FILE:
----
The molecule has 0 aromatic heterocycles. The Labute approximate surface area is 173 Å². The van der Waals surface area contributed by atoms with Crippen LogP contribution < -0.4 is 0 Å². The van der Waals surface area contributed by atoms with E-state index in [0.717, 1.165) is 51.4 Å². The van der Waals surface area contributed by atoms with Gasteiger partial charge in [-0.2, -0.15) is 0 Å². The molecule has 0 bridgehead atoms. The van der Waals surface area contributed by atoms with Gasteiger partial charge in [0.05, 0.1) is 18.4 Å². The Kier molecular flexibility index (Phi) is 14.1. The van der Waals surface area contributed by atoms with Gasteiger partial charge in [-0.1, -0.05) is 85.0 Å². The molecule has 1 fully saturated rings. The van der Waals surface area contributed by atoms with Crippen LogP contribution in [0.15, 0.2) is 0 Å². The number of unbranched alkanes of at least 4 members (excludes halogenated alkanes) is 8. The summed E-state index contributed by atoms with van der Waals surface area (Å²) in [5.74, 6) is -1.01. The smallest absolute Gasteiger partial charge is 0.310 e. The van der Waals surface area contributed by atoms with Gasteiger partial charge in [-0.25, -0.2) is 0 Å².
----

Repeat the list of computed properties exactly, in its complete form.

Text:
The molecule has 0 aromatic heterocycles. The Labute approximate surface area is 173 Å². The van der Waals surface area contributed by atoms with Crippen LogP contribution < -0.4 is 0 Å². The van der Waals surface area contributed by atoms with E-state index in [0.717, 1.165) is 51.4 Å². The van der Waals surface area contributed by atoms with Gasteiger partial charge in [-0.2, -0.15) is 0 Å². The molecule has 0 bridgehead atoms. The van der Waals surface area contributed by atoms with Gasteiger partial charge in [0.05, 0.1) is 18.4 Å². The Kier molecular flexibility index (Phi) is 14.1. The van der Waals surface area contributed by atoms with Gasteiger partial charge in [-0.1, -0.05) is 85.0 Å². The molecule has 1 fully saturated rings. The van der Waals surface area contributed by atoms with Crippen LogP contribution in [0.15, 0.2) is 0 Å². The number of unbranched alkanes of at least 4 members (excludes halogenated alkanes) is 8. The summed E-state index contributed by atoms with van der Waals surface area (Å²) in [5.74, 6) is -1.01. The smallest absolute Gasteiger partial charge is 0.310 e. The van der Waals surface area contributed by atoms with Gasteiger partial charge in [-0.25, -0.2) is 0 Å².